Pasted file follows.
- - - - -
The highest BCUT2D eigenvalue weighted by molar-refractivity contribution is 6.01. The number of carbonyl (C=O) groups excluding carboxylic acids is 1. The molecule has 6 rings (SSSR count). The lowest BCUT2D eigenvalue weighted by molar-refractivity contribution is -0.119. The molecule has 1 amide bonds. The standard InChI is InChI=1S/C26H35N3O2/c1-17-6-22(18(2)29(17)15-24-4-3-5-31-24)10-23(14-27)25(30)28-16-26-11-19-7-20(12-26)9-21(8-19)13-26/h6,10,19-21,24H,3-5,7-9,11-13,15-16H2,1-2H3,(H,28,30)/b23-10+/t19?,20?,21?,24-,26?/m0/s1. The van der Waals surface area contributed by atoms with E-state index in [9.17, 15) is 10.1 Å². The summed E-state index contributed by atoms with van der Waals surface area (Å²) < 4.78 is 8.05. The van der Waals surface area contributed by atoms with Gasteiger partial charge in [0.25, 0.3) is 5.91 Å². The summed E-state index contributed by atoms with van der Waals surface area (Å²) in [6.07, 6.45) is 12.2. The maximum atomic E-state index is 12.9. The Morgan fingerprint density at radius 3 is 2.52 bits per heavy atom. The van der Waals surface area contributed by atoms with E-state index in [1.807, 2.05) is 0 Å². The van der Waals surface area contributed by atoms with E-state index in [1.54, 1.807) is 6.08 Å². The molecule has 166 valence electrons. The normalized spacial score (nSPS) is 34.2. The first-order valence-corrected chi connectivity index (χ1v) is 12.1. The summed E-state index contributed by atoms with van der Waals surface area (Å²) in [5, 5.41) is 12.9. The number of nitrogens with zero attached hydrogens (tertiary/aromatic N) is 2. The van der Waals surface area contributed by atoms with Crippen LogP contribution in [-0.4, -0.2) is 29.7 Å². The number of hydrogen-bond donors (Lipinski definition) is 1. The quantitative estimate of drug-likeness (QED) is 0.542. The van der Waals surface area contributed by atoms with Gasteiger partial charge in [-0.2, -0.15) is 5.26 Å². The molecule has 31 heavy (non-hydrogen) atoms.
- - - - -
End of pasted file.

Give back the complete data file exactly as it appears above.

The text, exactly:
The highest BCUT2D eigenvalue weighted by molar-refractivity contribution is 6.01. The number of carbonyl (C=O) groups excluding carboxylic acids is 1. The molecule has 6 rings (SSSR count). The lowest BCUT2D eigenvalue weighted by molar-refractivity contribution is -0.119. The molecule has 1 amide bonds. The standard InChI is InChI=1S/C26H35N3O2/c1-17-6-22(18(2)29(17)15-24-4-3-5-31-24)10-23(14-27)25(30)28-16-26-11-19-7-20(12-26)9-21(8-19)13-26/h6,10,19-21,24H,3-5,7-9,11-13,15-16H2,1-2H3,(H,28,30)/b23-10+/t19?,20?,21?,24-,26?/m0/s1. The van der Waals surface area contributed by atoms with E-state index in [9.17, 15) is 10.1 Å². The summed E-state index contributed by atoms with van der Waals surface area (Å²) < 4.78 is 8.05. The van der Waals surface area contributed by atoms with Gasteiger partial charge in [0.25, 0.3) is 5.91 Å². The summed E-state index contributed by atoms with van der Waals surface area (Å²) in [6.07, 6.45) is 12.2. The maximum atomic E-state index is 12.9. The Morgan fingerprint density at radius 3 is 2.52 bits per heavy atom. The van der Waals surface area contributed by atoms with E-state index in [1.807, 2.05) is 0 Å². The van der Waals surface area contributed by atoms with E-state index in [1.54, 1.807) is 6.08 Å². The molecule has 166 valence electrons. The normalized spacial score (nSPS) is 34.2. The first-order valence-corrected chi connectivity index (χ1v) is 12.1. The summed E-state index contributed by atoms with van der Waals surface area (Å²) in [5, 5.41) is 12.9. The number of nitrogens with zero attached hydrogens (tertiary/aromatic N) is 2. The van der Waals surface area contributed by atoms with Crippen LogP contribution in [-0.4, -0.2) is 29.7 Å². The number of hydrogen-bond donors (Lipinski definition) is 1. The quantitative estimate of drug-likeness (QED) is 0.542. The van der Waals surface area contributed by atoms with Gasteiger partial charge in [-0.2, -0.15) is 5.26 Å². The molecule has 31 heavy (non-hydrogen) atoms.